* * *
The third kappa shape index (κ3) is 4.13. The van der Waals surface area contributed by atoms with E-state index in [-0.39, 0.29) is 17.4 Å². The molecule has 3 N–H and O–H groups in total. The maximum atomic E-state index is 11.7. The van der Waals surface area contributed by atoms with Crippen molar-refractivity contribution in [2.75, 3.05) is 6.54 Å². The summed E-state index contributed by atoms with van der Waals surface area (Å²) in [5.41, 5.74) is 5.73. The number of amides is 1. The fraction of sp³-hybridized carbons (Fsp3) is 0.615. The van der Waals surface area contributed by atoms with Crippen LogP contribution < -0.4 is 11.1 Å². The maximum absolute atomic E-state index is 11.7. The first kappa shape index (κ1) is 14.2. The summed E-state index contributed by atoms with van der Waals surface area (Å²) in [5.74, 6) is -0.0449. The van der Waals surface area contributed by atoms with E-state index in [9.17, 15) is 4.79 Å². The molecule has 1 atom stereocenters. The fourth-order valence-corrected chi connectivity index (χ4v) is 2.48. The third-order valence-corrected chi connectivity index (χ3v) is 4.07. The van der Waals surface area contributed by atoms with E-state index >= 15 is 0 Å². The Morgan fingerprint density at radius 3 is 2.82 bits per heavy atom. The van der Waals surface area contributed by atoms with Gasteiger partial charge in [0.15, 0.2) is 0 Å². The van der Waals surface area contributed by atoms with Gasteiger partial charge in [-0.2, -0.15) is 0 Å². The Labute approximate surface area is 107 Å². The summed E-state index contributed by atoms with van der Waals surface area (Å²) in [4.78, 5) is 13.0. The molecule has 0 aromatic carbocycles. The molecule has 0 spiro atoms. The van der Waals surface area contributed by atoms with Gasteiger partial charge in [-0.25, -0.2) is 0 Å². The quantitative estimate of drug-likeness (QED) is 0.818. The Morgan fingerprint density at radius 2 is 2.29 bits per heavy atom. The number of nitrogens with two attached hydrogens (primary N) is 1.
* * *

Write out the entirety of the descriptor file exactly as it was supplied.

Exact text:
The third kappa shape index (κ3) is 4.13. The van der Waals surface area contributed by atoms with E-state index in [-0.39, 0.29) is 17.4 Å². The molecule has 3 N–H and O–H groups in total. The maximum atomic E-state index is 11.7. The van der Waals surface area contributed by atoms with Crippen molar-refractivity contribution in [2.75, 3.05) is 6.54 Å². The summed E-state index contributed by atoms with van der Waals surface area (Å²) in [5.41, 5.74) is 5.73. The number of amides is 1. The fraction of sp³-hybridized carbons (Fsp3) is 0.615. The van der Waals surface area contributed by atoms with Crippen LogP contribution < -0.4 is 11.1 Å². The maximum absolute atomic E-state index is 11.7. The first kappa shape index (κ1) is 14.2. The summed E-state index contributed by atoms with van der Waals surface area (Å²) in [5.74, 6) is -0.0449. The van der Waals surface area contributed by atoms with E-state index in [9.17, 15) is 4.79 Å². The molecule has 1 atom stereocenters. The fourth-order valence-corrected chi connectivity index (χ4v) is 2.48. The third-order valence-corrected chi connectivity index (χ3v) is 4.07. The van der Waals surface area contributed by atoms with E-state index >= 15 is 0 Å². The Morgan fingerprint density at radius 3 is 2.82 bits per heavy atom. The van der Waals surface area contributed by atoms with Gasteiger partial charge in [0.15, 0.2) is 0 Å². The van der Waals surface area contributed by atoms with Gasteiger partial charge in [-0.2, -0.15) is 0 Å². The Labute approximate surface area is 107 Å². The summed E-state index contributed by atoms with van der Waals surface area (Å²) in [4.78, 5) is 13.0. The molecule has 0 aromatic carbocycles. The molecule has 0 spiro atoms. The van der Waals surface area contributed by atoms with Gasteiger partial charge in [-0.25, -0.2) is 0 Å². The quantitative estimate of drug-likeness (QED) is 0.818. The Morgan fingerprint density at radius 2 is 2.29 bits per heavy atom. The number of nitrogens with two attached hydrogens (primary N) is 1.